Luzon 321 Chronicles (Day-One): Mt Timbak

I arrived at Victory Terminal in Cubao two minutes before the call time. Since it was a long vacation time, many people have planned to go to Baguio. Lines for tickets were long. It was good that we bought our tickets days prior to the actual trip. Some of our friends were stuck along with the traffic jam in EDSA. So we thought of trading or selling some of the tickets to other passengers. There were six of us who proceeded with the 2000H-trip and the rest waited for another hour. Travel time to Baguio is 6 hours, enough time to sleep.

There were a lot of distractions so I was not able to sleep. While waiting for the others to arrive, we were instructed to go to the market and buy the things for the hike, including food.

When we returned to the assembly area, I was surprised to see Mang Elias as the driver of the monster jeep (colour: pink!). I met him when I did the Bakun Trio hike.

The pink monster jeep.
Slippery and winding road. Fog, fog, foggy morning!
Mountain rice terraces.
The highest highway point in the country.

The day started with a travel to Atok, Benguet for our first mountain – Mount Timbak. We were warned to maintain proper behaviour as the locals do not like unnecessary noise. Though the trails were easy to follow, we had a hard time finding the summit. We had to go through 3 summits before successfully finding our way to the correct one. Those who had been to Mt Kitanglad were telling the rest of the group that the two summits are similar in terms of the presence of antenna and towers. Not far from the summit is an area that looks like a sacred place to locals.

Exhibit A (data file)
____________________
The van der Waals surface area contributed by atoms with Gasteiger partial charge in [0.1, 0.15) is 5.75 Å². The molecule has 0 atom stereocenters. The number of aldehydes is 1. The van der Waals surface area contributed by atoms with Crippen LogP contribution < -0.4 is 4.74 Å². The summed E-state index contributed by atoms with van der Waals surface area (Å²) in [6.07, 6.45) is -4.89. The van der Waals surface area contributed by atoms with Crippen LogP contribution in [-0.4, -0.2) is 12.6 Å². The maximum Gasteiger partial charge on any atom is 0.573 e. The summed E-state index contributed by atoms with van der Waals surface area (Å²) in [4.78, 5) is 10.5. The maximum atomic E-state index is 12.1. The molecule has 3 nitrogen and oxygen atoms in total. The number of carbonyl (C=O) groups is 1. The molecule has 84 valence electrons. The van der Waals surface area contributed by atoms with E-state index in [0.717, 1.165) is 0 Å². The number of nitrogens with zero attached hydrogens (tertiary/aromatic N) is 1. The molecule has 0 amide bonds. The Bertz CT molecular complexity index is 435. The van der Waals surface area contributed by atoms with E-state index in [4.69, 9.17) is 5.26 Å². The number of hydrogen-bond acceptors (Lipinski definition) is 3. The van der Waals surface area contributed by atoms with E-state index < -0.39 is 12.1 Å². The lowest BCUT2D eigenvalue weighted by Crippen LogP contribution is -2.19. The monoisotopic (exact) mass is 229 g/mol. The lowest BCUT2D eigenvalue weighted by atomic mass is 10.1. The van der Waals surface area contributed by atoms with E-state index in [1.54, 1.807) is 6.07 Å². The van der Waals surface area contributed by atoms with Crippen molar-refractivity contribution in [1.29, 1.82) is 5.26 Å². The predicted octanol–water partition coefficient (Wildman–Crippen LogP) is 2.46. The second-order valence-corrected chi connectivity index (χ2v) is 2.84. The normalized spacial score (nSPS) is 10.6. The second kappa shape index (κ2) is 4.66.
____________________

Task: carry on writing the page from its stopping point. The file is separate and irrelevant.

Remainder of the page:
Plants in cordate formation.

After a short picture-taking session, we boarded the jeep again and proceeded to a burial cave with mummies. The guides told us that framing the mummies in cameras is not allowed as per the National Museum. Going into the cave, you must bend down to fit into the hole. Before doing it, I had doubts and health issues in my mind related to the air circulating inside the cave as it might be infected with something from the exposed mummies. But since they allow people to go inside and the guides themselves go too, I thought it to be safe. I do not know if I correctly identified internal organs in one of the mummies. There is also an infant mummy.

After that brief encounter with mummies, we began the journey to Kabayan, Benguet. It was a long ride on rough roads and I felt like a dirty clothes in a washing machine. Sitting in the air from being tossed up and down is never a good one. I held onto the bars inside the jeepney very tightly. There were times when the jeepney seemed on the edge of tumbling down into the roadside ravine. But thanks to the expertise of Mang Elias, we survived the muddy holes and steep slopes.

It was a relief when we reached the town’s centre.  We registered and arranged for our guides. While waiting for everything to be settled, I roamed around. What’s with the stares? I found a wagwagan store and it was here where I found a pair of thermal pants, which was on sale at 80pesos. I handed over my 500-peso-bill, but she told me that she has no change for it. Since I badly need the pants, I offered my 59 pesos. To my surprise, she accepted it.

When we reached our campsite near Lake Tabeo, I was already groggy and dizzy. All I wanted was to sleep inside the jeepney. Even the slightest movement registered a painful kick on my head and puking is and will never be an option. After a tent became available, I gathered my things and went inside of it and dozed off to Dreamland. No dinner, just the thermal pants encased on my lower appendages and my sleeping bag wrapped all over me.


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